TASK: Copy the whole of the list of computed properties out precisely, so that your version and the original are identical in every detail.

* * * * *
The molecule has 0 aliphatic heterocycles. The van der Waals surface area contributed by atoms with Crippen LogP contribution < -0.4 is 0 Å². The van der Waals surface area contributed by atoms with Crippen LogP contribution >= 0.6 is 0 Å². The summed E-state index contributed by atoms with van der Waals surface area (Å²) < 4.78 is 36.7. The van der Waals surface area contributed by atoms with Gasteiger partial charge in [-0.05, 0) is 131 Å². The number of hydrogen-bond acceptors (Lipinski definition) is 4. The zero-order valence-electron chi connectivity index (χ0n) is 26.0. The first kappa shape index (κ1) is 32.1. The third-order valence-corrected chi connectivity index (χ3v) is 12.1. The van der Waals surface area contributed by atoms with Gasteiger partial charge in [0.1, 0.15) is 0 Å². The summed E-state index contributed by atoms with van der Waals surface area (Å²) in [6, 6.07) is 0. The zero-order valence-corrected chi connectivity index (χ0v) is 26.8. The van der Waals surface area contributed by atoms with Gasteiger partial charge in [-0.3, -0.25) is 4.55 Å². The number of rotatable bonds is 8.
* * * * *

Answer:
The molecule has 0 aliphatic heterocycles. The van der Waals surface area contributed by atoms with Crippen LogP contribution < -0.4 is 0 Å². The van der Waals surface area contributed by atoms with Crippen LogP contribution >= 0.6 is 0 Å². The summed E-state index contributed by atoms with van der Waals surface area (Å²) < 4.78 is 36.7. The van der Waals surface area contributed by atoms with Gasteiger partial charge in [-0.05, 0) is 131 Å². The number of hydrogen-bond acceptors (Lipinski definition) is 4. The zero-order valence-electron chi connectivity index (χ0n) is 26.0. The first kappa shape index (κ1) is 32.1. The third-order valence-corrected chi connectivity index (χ3v) is 12.1. The van der Waals surface area contributed by atoms with Gasteiger partial charge in [0.1, 0.15) is 0 Å². The summed E-state index contributed by atoms with van der Waals surface area (Å²) in [6, 6.07) is 0. The zero-order valence-corrected chi connectivity index (χ0v) is 26.8. The van der Waals surface area contributed by atoms with Gasteiger partial charge in [-0.3, -0.25) is 4.55 Å². The number of rotatable bonds is 8.